jyeshhTharAjaM brahmaNAn.h brahmaNaspata A naH shR^iNvannUtibhiH sIda sAdanaM || 

(Rg Veda 2.23.1)

We invoke You, O Ganapati of the ganas (troops), Who are Brahmanaspati of the brahmas (prayers), the wisest among the wise, Who abound in treasure beyond all measure, the most brilliant one. Do listen to our prayers, come with Your blessings and assurances of protection into our home, and be seated.

ni shhu sIda gaNapate gaNeshhu tvAmAhurvipratamaM kavInAM |
na R^ite tvat.h kriyate kinchanAre mahAmarkaM maghavan.h chitramarcha || 

(Rg Veda 10.112.9)

Sit down among the troops (or worshippers), O Ganapati, the best sage among the sages. Without You nothing can be done here or far. Accept with honor, O wealthy One, our great and variegated hymns of praise.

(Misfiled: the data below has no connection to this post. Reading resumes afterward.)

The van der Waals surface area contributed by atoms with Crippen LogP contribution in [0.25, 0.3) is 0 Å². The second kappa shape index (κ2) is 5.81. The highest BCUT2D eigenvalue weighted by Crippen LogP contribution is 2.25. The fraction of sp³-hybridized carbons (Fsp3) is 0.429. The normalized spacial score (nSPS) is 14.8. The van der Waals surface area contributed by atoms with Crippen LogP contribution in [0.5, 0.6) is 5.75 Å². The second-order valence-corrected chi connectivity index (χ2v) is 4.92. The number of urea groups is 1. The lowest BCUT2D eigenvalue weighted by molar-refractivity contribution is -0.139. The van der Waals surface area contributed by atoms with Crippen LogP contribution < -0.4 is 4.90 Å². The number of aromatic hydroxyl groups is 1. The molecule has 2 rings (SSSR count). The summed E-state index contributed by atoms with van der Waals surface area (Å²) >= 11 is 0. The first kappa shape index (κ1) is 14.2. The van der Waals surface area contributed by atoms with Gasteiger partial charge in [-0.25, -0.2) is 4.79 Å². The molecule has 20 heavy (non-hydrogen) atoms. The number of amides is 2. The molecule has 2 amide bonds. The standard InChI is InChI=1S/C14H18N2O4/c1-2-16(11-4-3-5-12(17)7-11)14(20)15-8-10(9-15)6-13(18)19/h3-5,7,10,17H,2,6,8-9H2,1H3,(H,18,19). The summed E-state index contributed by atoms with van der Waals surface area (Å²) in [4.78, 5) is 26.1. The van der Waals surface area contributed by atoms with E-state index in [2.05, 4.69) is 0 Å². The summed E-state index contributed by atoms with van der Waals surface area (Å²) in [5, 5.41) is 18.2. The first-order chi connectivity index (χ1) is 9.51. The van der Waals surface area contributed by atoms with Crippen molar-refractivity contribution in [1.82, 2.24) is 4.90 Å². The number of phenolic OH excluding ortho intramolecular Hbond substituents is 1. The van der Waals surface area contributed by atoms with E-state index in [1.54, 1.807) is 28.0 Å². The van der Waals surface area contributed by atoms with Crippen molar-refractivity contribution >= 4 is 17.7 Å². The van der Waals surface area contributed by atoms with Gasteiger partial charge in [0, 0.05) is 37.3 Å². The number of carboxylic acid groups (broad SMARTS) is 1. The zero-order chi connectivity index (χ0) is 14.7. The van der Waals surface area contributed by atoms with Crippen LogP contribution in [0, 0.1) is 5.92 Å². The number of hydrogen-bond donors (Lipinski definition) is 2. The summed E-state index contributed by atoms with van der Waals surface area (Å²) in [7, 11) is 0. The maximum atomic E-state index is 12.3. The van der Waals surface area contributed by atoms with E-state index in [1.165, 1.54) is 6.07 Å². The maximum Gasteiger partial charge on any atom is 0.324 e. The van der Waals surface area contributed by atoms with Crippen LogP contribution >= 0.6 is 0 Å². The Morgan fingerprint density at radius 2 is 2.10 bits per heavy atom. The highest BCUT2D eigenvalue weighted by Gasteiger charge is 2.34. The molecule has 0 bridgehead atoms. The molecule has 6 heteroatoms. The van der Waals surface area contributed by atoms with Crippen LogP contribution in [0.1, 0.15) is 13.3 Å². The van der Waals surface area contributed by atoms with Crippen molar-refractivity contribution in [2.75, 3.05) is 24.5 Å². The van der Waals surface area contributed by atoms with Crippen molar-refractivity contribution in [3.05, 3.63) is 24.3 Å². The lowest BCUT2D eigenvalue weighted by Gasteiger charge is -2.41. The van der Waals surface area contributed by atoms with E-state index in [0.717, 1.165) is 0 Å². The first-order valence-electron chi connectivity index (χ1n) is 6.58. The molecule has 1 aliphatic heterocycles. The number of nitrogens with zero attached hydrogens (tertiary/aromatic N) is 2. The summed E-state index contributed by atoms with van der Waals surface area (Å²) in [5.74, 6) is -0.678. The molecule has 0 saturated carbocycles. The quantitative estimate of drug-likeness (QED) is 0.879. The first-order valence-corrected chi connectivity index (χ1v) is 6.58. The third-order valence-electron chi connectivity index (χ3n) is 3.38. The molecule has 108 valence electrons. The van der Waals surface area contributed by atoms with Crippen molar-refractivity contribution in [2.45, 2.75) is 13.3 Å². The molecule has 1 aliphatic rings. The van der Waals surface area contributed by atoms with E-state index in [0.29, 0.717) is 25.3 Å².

(The translation of maghavAn into "wealthy One" (dhanavAn.h) is in accordance with sAyaNAchArya's commentary.)

Both these R^ik's (verses) are part of the Ganesha sukta that is commonly chanted during the puja. The contents of the Ganesha sukta, according to the panchAyatana pUjA manual from Sringeri, is as follows (in order):

Rg Veda Mandala 8, sukta 81, R^ik's 1-9,
Mandala 10 sukta 112 R^ik's 9-10,
and Mandala 2, sukta 23, R^ik 1.

Another sukta that is chanted is the Brahmanaspati sukta, a collection of 62 R^iks selected from different parts of the Rg Veda. This sukta consists of the following R^iks (in order):

Rg Veda Mandala 1 sukta 18 R^iks 1-5,
Mandala 1 sukta 40, R^iks 1-8,
Mandala 2 sukta 23, R^iks 1-19,
Mandala 2 sukta 24, R^iks 1-16,
Mandala 2 sukta 25, R^iks 1-5,
Mandala 2 sukta 26, R^iks 1-4,
Mandala 7 sukta 97, R^ik 3,
Mandala 7 sukta 97, R^ik 9,
Mandala 10 sukta 155, R^iks 2-3,
and Mandala 10 sukta 128, R^ik 11 (khila portion).